The science behind search for missing MH370

AS A physicist, I was excited to see how a complicated problem involving the search for Malaysia Airlines Flight MH370 was solved using very limited data.

Scientists thinking out of the box formulated a solution using well-known scientific principles in a fine example of scientific creativity. In the case of MH370, which disappeared on March 8, the radar transponder and the aircraft's Communication Addressing and Reporting System (ACARS) were mysteriously switched off about an hour after take-off, when it was over the South China Sea.

ACARS is the system that feeds information about the aircraft's location, altitude, speed and heading to a ground station, either directly by radio waves or via a satellite link.

Without this information, an aircraft cannot normally be located once it is out of range of civilian radar.

In this case, however, military radar detected MH370 changing course and heading west, with its last known radar contact somewhere between the Strait of Malacca and the Andaman Sea.

Six "pings", or handshakes, one every hour, between the aircraft and a satellite known as Inmarsat 3-F1 also suggested that the aircraft remained in the air for another five hours before its fuel was depleted.

Assuming a maximum cruising speed of 450 knots, this produced an enormous search area with a radius of more than 4,000km.

Inmarsat 3-F1 is a geostationary communication satellite located at longitude 64.5 degrees east, 35,800km above the equator.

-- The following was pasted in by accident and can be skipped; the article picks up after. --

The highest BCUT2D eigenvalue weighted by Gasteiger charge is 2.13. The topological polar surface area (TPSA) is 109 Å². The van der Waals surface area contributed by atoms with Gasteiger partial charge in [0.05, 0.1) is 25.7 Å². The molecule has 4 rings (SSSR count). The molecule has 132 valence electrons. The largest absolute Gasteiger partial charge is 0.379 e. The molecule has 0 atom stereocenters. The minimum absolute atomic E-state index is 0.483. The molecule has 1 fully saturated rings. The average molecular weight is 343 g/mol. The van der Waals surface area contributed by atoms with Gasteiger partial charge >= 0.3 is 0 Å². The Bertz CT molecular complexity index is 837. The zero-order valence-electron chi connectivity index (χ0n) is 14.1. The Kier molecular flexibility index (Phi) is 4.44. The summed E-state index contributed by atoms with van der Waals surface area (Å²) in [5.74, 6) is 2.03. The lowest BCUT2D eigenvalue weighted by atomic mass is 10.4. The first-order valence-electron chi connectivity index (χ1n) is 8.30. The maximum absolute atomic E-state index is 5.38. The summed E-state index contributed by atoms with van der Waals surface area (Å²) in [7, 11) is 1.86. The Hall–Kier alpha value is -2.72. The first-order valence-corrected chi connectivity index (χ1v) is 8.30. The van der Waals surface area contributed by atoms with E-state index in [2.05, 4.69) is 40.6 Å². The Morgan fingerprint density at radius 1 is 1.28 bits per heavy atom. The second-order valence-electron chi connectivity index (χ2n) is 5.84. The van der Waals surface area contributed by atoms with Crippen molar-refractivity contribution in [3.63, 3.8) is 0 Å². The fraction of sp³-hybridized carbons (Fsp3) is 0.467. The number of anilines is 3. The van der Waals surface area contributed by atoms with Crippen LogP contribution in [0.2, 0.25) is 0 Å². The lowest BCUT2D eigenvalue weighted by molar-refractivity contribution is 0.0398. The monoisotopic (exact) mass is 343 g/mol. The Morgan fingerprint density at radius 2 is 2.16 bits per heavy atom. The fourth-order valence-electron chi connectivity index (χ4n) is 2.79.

The aircraft's response to the satellite's hourly "pings" would normally contain at least the aircraft's position and heading. But in this case, the signal was empty because ACARS was not active.

How then, were the scientists and engineers at Inmarsat, the company that operates the communication satellite, able to determine that MH370 headed towards the southern Indian Ocean?

They began by making use of the time delay between the satellite sending out the ping and the response from the aircraft to figure out the distance of the aircraft from the satellite.

However, timing alone could not pinpoint the aircraft's location. At most, an arc on the earth's surface equidistant from the satellite could be drawn.

Together with the estimation of the minimum and maximum speed of the aircraft, the possible final location of the plane was narrowed down to two "corridors".

One extended northwards into Central Asia, and the other one went south to the Indian Ocean. This information was released to the public on March 15.

But scientists did not give up and tried to squeeze as much information out of the six pings, or data points, as possible.

They came up with a mathematical model that involved the Doppler effect.

Discovered in 1842, the Doppler effect has to do with the way the frequency of a wave (light, sound or electromagnetic pulse) appears to change when the source of an object emitting a wave moves relative to an observer.

By measuring the frequency shift, the speed of the object can be estimated.

The effect can be heard when a police car or emergency vehicle travels towards you on the highway. As the car approaches with its siren blasting, the pitch of the sound is high. But as the car passes by, the pitch drops suddenly. A radar speed gun uses the same principle to catch speeding offenders on the road.

As the location of the last radar contact of MH370 was known, the trajectory of the aircraft could, in principle, be plotted.